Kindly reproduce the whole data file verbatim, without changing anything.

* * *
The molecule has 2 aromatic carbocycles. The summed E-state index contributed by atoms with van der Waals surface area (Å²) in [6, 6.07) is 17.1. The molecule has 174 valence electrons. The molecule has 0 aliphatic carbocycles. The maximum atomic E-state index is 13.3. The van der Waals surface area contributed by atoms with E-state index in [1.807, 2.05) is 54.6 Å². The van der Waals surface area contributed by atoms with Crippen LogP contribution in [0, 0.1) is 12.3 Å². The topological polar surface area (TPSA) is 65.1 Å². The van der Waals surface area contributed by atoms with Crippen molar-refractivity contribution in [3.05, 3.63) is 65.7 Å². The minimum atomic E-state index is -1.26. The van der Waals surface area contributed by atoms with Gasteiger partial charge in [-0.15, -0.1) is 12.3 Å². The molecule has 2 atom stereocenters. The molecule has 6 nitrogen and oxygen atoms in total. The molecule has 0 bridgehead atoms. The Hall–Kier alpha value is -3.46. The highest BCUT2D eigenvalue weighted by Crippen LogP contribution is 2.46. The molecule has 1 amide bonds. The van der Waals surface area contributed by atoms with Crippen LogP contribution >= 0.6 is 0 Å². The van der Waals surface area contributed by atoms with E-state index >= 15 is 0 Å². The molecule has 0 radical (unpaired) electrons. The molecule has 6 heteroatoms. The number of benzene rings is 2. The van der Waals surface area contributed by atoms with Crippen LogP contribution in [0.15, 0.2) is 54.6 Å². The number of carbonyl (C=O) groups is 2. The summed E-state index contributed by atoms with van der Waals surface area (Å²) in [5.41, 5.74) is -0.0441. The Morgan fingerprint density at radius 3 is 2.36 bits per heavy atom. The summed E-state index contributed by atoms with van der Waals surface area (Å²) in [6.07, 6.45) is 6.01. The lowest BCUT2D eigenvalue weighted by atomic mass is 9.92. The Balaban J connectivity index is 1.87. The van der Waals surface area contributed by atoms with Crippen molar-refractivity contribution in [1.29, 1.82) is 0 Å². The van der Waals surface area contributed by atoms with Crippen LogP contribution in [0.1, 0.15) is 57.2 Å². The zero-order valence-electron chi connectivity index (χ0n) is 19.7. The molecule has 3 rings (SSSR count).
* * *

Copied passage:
The molecule has 2 aromatic carbocycles. The summed E-state index contributed by atoms with van der Waals surface area (Å²) in [6, 6.07) is 17.1. The molecule has 174 valence electrons. The molecule has 0 aliphatic carbocycles. The maximum atomic E-state index is 13.3. The van der Waals surface area contributed by atoms with E-state index in [1.807, 2.05) is 54.6 Å². The van der Waals surface area contributed by atoms with Crippen LogP contribution in [0, 0.1) is 12.3 Å². The topological polar surface area (TPSA) is 65.1 Å². The van der Waals surface area contributed by atoms with Crippen molar-refractivity contribution in [3.05, 3.63) is 65.7 Å². The minimum atomic E-state index is -1.26. The van der Waals surface area contributed by atoms with Gasteiger partial charge in [-0.15, -0.1) is 12.3 Å². The molecule has 2 atom stereocenters. The molecule has 6 nitrogen and oxygen atoms in total. The molecule has 0 bridgehead atoms. The Hall–Kier alpha value is -3.46. The highest BCUT2D eigenvalue weighted by Crippen LogP contribution is 2.46. The molecule has 1 amide bonds. The van der Waals surface area contributed by atoms with Crippen LogP contribution >= 0.6 is 0 Å². The van der Waals surface area contributed by atoms with E-state index >= 15 is 0 Å². The molecule has 0 radical (unpaired) electrons. The molecule has 6 heteroatoms. The number of benzene rings is 2. The van der Waals surface area contributed by atoms with Crippen LogP contribution in [0.15, 0.2) is 54.6 Å². The number of carbonyl (C=O) groups is 2. The summed E-state index contributed by atoms with van der Waals surface area (Å²) in [5.41, 5.74) is -0.0441. The Morgan fingerprint density at radius 3 is 2.36 bits per heavy atom. The summed E-state index contributed by atoms with van der Waals surface area (Å²) in [6.07, 6.45) is 6.01. The lowest BCUT2D eigenvalue weighted by atomic mass is 9.92. The Balaban J connectivity index is 1.87. The van der Waals surface area contributed by atoms with Crippen molar-refractivity contribution in [1.29, 1.82) is 0 Å². The van der Waals surface area contributed by atoms with Crippen LogP contribution in [0.1, 0.15) is 57.2 Å². The zero-order valence-electron chi connectivity index (χ0n) is 19.7. The molecule has 3 rings (SSSR count).